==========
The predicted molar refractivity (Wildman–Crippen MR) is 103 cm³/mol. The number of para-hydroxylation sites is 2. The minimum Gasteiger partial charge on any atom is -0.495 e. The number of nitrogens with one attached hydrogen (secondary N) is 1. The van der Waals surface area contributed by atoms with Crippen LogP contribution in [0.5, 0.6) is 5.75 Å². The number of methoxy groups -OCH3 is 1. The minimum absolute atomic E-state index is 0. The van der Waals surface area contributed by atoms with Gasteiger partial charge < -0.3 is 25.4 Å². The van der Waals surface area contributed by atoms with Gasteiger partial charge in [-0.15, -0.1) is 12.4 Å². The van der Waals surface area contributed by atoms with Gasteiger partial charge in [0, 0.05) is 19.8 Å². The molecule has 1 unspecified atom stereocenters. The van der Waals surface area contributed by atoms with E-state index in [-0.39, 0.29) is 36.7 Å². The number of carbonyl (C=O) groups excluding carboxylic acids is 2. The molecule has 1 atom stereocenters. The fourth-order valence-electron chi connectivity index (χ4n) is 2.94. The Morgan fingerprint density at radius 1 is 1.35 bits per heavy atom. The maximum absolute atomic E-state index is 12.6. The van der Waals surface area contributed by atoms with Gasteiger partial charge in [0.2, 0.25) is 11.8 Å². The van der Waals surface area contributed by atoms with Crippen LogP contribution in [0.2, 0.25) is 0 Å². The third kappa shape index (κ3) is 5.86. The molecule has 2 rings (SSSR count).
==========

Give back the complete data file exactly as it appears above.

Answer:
The predicted molar refractivity (Wildman–Crippen MR) is 103 cm³/mol. The number of para-hydroxylation sites is 2. The minimum Gasteiger partial charge on any atom is -0.495 e. The number of nitrogens with one attached hydrogen (secondary N) is 1. The van der Waals surface area contributed by atoms with Crippen LogP contribution in [0.5, 0.6) is 5.75 Å². The number of methoxy groups -OCH3 is 1. The minimum absolute atomic E-state index is 0. The van der Waals surface area contributed by atoms with Gasteiger partial charge < -0.3 is 25.4 Å². The van der Waals surface area contributed by atoms with Gasteiger partial charge in [-0.15, -0.1) is 12.4 Å². The van der Waals surface area contributed by atoms with Gasteiger partial charge in [0, 0.05) is 19.8 Å². The molecule has 1 unspecified atom stereocenters. The van der Waals surface area contributed by atoms with E-state index in [-0.39, 0.29) is 36.7 Å². The number of carbonyl (C=O) groups excluding carboxylic acids is 2. The molecule has 1 atom stereocenters. The fourth-order valence-electron chi connectivity index (χ4n) is 2.94. The Morgan fingerprint density at radius 1 is 1.35 bits per heavy atom. The maximum absolute atomic E-state index is 12.6. The van der Waals surface area contributed by atoms with Gasteiger partial charge in [0.2, 0.25) is 11.8 Å². The van der Waals surface area contributed by atoms with Crippen LogP contribution in [0.2, 0.25) is 0 Å². The third kappa shape index (κ3) is 5.86. The molecule has 2 rings (SSSR count).